GlobeStar Systems World Connex — Day One

I’m at GlobeStar System’s annual user group meeting this week, in Lisbon, Portugal. Attendance is about 150, equivalent to last year’s meeting.

The messaging middleware market is transitioning from middleware to an enterprise application. GlobeStar has been in the business just over 10 years. Unlike Emergin, who started in paging messaging,  GlobeStar got their start in the 1990s integrating Austco nurse call and Nortel’s Companion (the first wireless phone system in North America). Over the years, the company (and the market) have evolved from a single nurse call/phone integration to a platform supporting many different systems and devices both on the input and output sides — and incorporating workflow automation through rules, alert initiation, and escalation.

The conference kicked off with introductory presentations from David Tavares, CEO of GlobeStar; Dr Teresa Sustelo, President of Centro Hospitalar de Lisboa Central (a large multi hospital system); and Dr Miguel Correia, Regional  Secretary of  Health, Azores. During his opening remarks, Miguel Correia noted the broad applicability of improved messaging. He spoke to the extension of messaging systems to tracking and eventually orchestrating complext processes and tasks. This is a vital requirement in health care delivery.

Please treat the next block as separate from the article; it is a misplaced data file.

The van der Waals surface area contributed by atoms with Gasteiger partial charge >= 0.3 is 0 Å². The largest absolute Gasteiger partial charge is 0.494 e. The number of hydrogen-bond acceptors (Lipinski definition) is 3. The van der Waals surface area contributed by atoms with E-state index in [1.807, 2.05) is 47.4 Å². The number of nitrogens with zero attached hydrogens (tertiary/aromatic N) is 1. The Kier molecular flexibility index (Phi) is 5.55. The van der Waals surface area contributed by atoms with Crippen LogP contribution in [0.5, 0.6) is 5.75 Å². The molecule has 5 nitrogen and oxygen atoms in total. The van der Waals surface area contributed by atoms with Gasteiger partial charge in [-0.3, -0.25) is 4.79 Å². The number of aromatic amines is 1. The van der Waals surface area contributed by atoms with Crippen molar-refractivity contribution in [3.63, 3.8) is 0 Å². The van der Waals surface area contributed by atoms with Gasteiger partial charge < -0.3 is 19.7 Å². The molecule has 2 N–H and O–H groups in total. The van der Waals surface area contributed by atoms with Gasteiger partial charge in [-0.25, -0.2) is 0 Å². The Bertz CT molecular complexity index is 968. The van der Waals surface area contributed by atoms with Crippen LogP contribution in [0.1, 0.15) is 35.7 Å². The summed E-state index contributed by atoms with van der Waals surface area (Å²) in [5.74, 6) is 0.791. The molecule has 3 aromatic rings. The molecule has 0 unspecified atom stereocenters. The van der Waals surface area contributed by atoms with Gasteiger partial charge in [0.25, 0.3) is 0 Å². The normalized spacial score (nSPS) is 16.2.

GlobeStar’s technology has been applied outside health care too. They monitor automobile painting production lines and “man down” systems in mining. Miguel Correia mentioned that they’re using ConnexAll in CO2 monitoring at volcanos in the Azorres. Now they’re moving further into workflow automation.

Keynote Presentation

My keynote presentation theme was, “everything is connected” and contrasted this with provider’s tendency to only focus on the immediate problem — or what they think is the problem.

Putting the health care IT market aside, the point of care market is divided into 6 separate market segments: wireless phones, patient flow applications, medical device connectivity, messaging middleware, nurse call, and real time location systems (RTLS), not to be confused with indoor positioning system infrastructure vendors like Sonitor and CenTrak. For some time, buyer’s haven’t been able to buy a product from one of these segments without impacting one or more of the others. Connections to medical devices, and the nurse-to-patient assignment process are common points of contention.